China closes Tibet to foreign tourists
China has closed Tibet to foreign tourists ahead of next month's highly sensitive 50th anniversary of a failed uprising against Chinese rule, tour agencies and other industry people told AFP yesterday.
The reported ban comes amid deep tensions in the Himalayan region, with a reported increase in security forces and a call by the Dalai Lama for a boycott of Tibetan New Year celebrations on Wednesday, in protest against Chinese rule.
"Authorities asked tour agents to stop organising foreigners coming to Tibet for tour trips until April 1," an employee at a government-run travel agency in Lhasa, who could not be named for fear of reprisals, told AFP.
He said the city's tourism bureau had decided this at a meeting in mid-February, although it was unclear when exactly the orders were given.
A hotel in the Tibetan capital and three travel agencies in the southwestern Chinese city of Chengdu that normally organise trips into Tibet also confirmed the ban on foreigners.
"Foreigners cannot go there in March because we have stopped giving out permits," an employee at the Chengdu Overseas Tourism Company, another government-run travel agency, told AFP.
A worker at a youth hostel in downtown Lhasa, who also could not be named, confirmed the information.
"We also have two foreigners here who have been told they have to leave Lhasa," he told AFP.
This is the second time in less than a year that the Himalayan region has been sealed off to foreign tourists.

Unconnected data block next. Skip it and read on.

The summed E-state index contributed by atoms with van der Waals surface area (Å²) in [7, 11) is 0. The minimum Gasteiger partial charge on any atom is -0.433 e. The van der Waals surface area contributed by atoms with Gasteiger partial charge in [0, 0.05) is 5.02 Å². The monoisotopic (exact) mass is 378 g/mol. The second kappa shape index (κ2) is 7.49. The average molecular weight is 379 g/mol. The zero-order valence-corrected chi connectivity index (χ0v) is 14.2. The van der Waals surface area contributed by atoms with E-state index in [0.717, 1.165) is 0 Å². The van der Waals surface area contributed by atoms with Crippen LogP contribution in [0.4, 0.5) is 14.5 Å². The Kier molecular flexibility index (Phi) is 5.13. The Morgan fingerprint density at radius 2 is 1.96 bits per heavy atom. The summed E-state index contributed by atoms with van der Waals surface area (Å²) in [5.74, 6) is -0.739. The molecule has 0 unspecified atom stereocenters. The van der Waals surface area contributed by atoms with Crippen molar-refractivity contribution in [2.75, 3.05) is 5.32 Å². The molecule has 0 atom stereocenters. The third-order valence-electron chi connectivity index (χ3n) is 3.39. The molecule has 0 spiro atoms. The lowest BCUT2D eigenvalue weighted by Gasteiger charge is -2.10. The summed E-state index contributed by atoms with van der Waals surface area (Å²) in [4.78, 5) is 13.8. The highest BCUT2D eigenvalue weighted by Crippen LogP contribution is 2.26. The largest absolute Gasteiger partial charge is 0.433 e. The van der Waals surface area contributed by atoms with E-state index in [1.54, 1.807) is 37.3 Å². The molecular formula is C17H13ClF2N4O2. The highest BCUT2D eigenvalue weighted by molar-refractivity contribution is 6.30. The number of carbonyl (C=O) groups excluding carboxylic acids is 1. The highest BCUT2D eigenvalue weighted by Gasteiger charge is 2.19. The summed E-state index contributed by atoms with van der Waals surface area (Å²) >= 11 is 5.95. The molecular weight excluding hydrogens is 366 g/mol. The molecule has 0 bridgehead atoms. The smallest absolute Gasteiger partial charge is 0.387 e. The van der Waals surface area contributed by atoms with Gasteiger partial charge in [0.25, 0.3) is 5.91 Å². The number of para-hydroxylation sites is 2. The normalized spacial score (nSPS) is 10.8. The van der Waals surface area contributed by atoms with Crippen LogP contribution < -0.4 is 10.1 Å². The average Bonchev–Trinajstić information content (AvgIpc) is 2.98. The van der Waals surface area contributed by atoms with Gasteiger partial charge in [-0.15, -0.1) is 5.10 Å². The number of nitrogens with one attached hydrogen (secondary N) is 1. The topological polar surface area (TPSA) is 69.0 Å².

The Chinese government banned travellers from going to Tibet immediately after riots erupted in Lhasa on March 14 after four days of peaceful protests to mark the 49th anniversary of the failed uprising against Chinese rule.
The uprising, which took place on March 10, 1959, led to Tibet's spiritual leader, the Dalai Lama, fleeing his homeland.
China has ruled Tibet since 1951, a year after sending in troops to "liberate" the region.
Tibet's government-in-exile says a government crackdown following last year's unrest left 200 Tibetans dead.
China denies this, but has reported that police killed one "insurgent", and blamed "rioters" for 21 deaths.
Foreign tourists were allowed back in only at the end of June, but only as part of an official tour group and after applying for a permit.
China Tuesday said foreigners were still able to apply to go to Tibet through "normal channels," but failed to mention whether applications would be accepted.
"The policy of an open Tibet will not change," foreign ministry spokesman Ma Zhaoxu told reporters.
"As for foreign people, including foreign journalists travelling to Tibet, they can apply through normal channels."
Calls made to the government of Tibet went unanswered.
Authorities have vowed to ensure there is no unrest next month.
Leaders in Tibet last week said they would "firmly crush the savage aggression of the Dalai clique, defeat separatism, and wage people's war to maintain stability," the state-run Tibet Daily reported.
The China Tibet News also reported in January that police had investigated over 8,400 people and detained 81 during a week-long "Strike Hard" campaign in Lhasa.